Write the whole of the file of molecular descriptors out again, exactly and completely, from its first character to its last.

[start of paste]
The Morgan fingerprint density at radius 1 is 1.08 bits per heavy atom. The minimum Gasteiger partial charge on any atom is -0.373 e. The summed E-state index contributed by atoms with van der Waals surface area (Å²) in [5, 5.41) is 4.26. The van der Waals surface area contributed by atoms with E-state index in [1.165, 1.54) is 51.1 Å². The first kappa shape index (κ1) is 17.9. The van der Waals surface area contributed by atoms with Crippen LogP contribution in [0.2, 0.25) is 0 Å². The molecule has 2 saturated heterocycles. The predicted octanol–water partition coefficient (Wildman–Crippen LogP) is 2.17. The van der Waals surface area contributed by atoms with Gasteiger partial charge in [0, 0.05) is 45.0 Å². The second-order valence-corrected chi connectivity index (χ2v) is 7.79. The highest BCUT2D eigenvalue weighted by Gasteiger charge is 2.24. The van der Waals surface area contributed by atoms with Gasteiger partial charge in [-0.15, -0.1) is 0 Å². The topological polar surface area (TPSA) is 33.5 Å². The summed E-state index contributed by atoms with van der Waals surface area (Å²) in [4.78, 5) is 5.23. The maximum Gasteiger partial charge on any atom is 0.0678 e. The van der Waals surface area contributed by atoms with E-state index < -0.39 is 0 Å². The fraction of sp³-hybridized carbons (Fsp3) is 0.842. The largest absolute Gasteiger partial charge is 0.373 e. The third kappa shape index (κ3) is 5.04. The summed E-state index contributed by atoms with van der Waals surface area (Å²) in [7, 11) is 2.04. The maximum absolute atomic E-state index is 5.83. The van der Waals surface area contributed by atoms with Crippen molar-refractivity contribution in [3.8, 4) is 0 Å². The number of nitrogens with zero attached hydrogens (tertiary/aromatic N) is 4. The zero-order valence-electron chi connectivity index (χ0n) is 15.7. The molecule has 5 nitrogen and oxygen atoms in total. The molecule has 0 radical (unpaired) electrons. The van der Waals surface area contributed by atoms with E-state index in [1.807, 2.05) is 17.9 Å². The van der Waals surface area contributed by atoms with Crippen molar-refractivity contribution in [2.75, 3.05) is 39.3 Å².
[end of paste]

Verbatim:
The Morgan fingerprint density at radius 1 is 1.08 bits per heavy atom. The minimum Gasteiger partial charge on any atom is -0.373 e. The summed E-state index contributed by atoms with van der Waals surface area (Å²) in [5, 5.41) is 4.26. The van der Waals surface area contributed by atoms with E-state index in [1.165, 1.54) is 51.1 Å². The first kappa shape index (κ1) is 17.9. The van der Waals surface area contributed by atoms with Crippen LogP contribution in [0.2, 0.25) is 0 Å². The molecule has 2 saturated heterocycles. The predicted octanol–water partition coefficient (Wildman–Crippen LogP) is 2.17. The van der Waals surface area contributed by atoms with Gasteiger partial charge in [0, 0.05) is 45.0 Å². The second-order valence-corrected chi connectivity index (χ2v) is 7.79. The highest BCUT2D eigenvalue weighted by Gasteiger charge is 2.24. The van der Waals surface area contributed by atoms with Gasteiger partial charge in [-0.15, -0.1) is 0 Å². The topological polar surface area (TPSA) is 33.5 Å². The summed E-state index contributed by atoms with van der Waals surface area (Å²) in [4.78, 5) is 5.23. The maximum Gasteiger partial charge on any atom is 0.0678 e. The van der Waals surface area contributed by atoms with E-state index < -0.39 is 0 Å². The fraction of sp³-hybridized carbons (Fsp3) is 0.842. The largest absolute Gasteiger partial charge is 0.373 e. The third kappa shape index (κ3) is 5.04. The summed E-state index contributed by atoms with van der Waals surface area (Å²) in [7, 11) is 2.04. The maximum absolute atomic E-state index is 5.83. The van der Waals surface area contributed by atoms with Crippen molar-refractivity contribution in [3.8, 4) is 0 Å². The number of nitrogens with zero attached hydrogens (tertiary/aromatic N) is 4. The zero-order valence-electron chi connectivity index (χ0n) is 15.7. The molecule has 5 nitrogen and oxygen atoms in total. The molecule has 0 radical (unpaired) electrons. The van der Waals surface area contributed by atoms with E-state index in [1.807, 2.05) is 17.9 Å². The van der Waals surface area contributed by atoms with Crippen molar-refractivity contribution in [2.75, 3.05) is 39.3 Å².